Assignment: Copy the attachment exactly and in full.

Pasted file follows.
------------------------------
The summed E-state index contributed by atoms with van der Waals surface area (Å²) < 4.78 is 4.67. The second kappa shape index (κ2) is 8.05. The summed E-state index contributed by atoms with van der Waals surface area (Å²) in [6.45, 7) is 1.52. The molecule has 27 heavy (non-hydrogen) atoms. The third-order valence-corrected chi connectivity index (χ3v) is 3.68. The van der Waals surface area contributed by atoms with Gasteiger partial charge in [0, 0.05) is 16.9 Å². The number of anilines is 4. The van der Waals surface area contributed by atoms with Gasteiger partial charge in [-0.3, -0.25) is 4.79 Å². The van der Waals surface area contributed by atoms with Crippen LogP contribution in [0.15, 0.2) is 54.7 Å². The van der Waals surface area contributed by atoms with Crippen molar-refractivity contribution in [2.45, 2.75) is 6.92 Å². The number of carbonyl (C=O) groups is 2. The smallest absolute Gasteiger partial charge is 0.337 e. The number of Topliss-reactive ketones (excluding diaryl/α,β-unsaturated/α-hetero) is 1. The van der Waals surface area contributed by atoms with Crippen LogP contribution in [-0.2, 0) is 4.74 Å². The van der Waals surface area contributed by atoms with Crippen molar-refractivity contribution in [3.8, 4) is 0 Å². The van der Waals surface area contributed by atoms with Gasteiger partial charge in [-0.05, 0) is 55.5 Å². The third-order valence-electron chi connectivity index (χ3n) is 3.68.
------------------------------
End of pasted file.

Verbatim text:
The summed E-state index contributed by atoms with van der Waals surface area (Å²) < 4.78 is 4.67. The second kappa shape index (κ2) is 8.05. The summed E-state index contributed by atoms with van der Waals surface area (Å²) in [6.45, 7) is 1.52. The molecule has 27 heavy (non-hydrogen) atoms. The third-order valence-corrected chi connectivity index (χ3v) is 3.68. The van der Waals surface area contributed by atoms with Gasteiger partial charge in [0, 0.05) is 16.9 Å². The number of anilines is 4. The van der Waals surface area contributed by atoms with Gasteiger partial charge in [-0.3, -0.25) is 4.79 Å². The van der Waals surface area contributed by atoms with Crippen LogP contribution in [0.15, 0.2) is 54.7 Å². The van der Waals surface area contributed by atoms with Crippen molar-refractivity contribution in [2.45, 2.75) is 6.92 Å². The number of carbonyl (C=O) groups is 2. The smallest absolute Gasteiger partial charge is 0.337 e. The number of Topliss-reactive ketones (excluding diaryl/α,β-unsaturated/α-hetero) is 1. The van der Waals surface area contributed by atoms with Crippen LogP contribution in [-0.2, 0) is 4.74 Å². The van der Waals surface area contributed by atoms with Crippen molar-refractivity contribution in [3.8, 4) is 0 Å². The van der Waals surface area contributed by atoms with Gasteiger partial charge in [-0.05, 0) is 55.5 Å². The third-order valence-electron chi connectivity index (χ3n) is 3.68.